Bath time: What speaks for bladder infections in children

Bath time: What speaks for bladder infections in children

Change bathing suits, also clarify physical causes
Finally summer is here. Then children are drawn back to the outdoor pools when the weather is nice. But the cool water not only brings refreshment, it also harbors dangers such as urinary tract infections. The reason for this is usually hypothermia in the genital region. Especially in young children who often suffer from cystitis, a urologist should also clarify physical causes to prevent chronic suffering.

Bladder infections tend to affect boys in infancy, after which mostly girls suffer. When bathing and then romping around with wet clothes, a painful cystitis quickly develops. The genital region cools quickly and is poorly supplied with blood. Then bacteria can penetrate more easily. They can multiply rapidly at temperatures below 37 ° C and then lead to inflammation. Frequent urge to urinate, which can also be seen in young children through wetting, as well as burning or pain when urinating are warning signals. In babies and toddlers, the typical symptoms are sometimes missing, so that in the case of unclear fever, general malaise or vomiting, a urinary tract infection should also be considered. Another warning sign is a "strong" smelling, cloudy or bloody urine.

Even if, in addition to pain when urinating, other parts of the body such as the lower back area hurt, this can speak for a urinary tract infection. In addition to preventive measures such as changing bathing suits, parents should also consult the urologist in the event of an infection. Not only can it effectively treat inflammation, it also rules out internal malformations that favor urinary tract infections.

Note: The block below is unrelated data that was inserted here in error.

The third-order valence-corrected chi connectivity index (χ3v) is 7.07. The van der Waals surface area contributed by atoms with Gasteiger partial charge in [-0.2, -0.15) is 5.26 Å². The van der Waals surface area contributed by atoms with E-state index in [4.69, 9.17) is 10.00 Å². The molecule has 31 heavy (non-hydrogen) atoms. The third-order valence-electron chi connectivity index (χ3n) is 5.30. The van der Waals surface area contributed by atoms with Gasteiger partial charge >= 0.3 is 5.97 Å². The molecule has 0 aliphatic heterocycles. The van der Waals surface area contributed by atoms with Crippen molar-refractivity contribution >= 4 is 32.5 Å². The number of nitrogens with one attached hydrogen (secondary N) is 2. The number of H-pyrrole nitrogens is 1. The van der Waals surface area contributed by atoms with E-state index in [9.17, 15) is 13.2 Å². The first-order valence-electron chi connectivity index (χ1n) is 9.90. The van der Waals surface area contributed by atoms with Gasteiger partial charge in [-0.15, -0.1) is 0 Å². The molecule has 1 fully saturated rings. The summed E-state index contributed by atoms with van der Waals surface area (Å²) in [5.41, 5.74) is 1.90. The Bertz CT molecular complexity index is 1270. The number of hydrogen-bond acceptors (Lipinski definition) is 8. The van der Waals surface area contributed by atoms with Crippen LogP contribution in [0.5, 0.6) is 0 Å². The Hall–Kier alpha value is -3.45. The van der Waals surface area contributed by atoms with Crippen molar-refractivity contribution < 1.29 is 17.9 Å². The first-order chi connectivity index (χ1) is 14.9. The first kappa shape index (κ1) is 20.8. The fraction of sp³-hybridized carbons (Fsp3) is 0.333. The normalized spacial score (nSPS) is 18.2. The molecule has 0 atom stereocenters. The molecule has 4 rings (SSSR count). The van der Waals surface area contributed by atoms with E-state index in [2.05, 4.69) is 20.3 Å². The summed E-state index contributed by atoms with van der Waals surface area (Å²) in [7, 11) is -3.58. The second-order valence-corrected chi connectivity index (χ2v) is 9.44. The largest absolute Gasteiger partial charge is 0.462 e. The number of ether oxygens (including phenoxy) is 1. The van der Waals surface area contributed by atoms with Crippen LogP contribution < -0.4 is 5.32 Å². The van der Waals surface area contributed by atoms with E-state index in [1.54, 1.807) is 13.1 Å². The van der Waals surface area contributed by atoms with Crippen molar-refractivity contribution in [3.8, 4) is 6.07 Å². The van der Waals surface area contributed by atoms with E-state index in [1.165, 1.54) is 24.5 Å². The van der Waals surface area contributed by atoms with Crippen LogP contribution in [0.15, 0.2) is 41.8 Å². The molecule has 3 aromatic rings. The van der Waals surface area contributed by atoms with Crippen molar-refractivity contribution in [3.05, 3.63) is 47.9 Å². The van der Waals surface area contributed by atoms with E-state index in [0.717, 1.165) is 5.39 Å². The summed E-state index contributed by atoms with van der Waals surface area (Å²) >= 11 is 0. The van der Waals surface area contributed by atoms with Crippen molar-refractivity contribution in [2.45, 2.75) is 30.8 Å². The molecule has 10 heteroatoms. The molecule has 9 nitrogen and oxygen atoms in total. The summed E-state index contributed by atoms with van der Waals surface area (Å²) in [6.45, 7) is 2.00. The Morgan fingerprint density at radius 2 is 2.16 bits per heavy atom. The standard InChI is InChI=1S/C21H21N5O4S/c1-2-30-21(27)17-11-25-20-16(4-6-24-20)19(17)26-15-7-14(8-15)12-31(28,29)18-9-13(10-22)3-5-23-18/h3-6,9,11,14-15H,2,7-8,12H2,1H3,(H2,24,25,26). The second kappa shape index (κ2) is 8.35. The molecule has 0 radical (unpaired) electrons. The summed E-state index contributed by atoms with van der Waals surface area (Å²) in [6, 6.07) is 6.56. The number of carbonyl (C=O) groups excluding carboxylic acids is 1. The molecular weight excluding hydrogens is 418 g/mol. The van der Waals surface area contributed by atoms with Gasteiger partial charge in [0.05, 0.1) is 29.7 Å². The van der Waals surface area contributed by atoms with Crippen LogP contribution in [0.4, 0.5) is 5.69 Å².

"The smaller the child, the more advisable it is to see a urologist if there are symptoms," urologist Dr. Reinhold Schaefer from Uro-GmbH Nordrhein, an association of resident urologists. "Especially with the first bladder infection, we can use ultrasound to gently identify whether internal malformations such as a narrowing of the urethra favor infections."

A urine test also provides information about the pathogen and makes it possible to find a suitable drug. "As a rule, short-term therapy with an antibiotic is carried out, often supplemented by pain and antispasmodic agents," explains Dr. Shepherd. Urologists also recommend keeping your abdomen and feet warm and drinking plenty of water to flush out the bacteria and relax your bladder. Cranberry juice, bearberry leaves in tablet form or herbal teas support the therapy, but alone do not work effectively against bacterial inflammation. (pm)

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Video: Urinary tract infection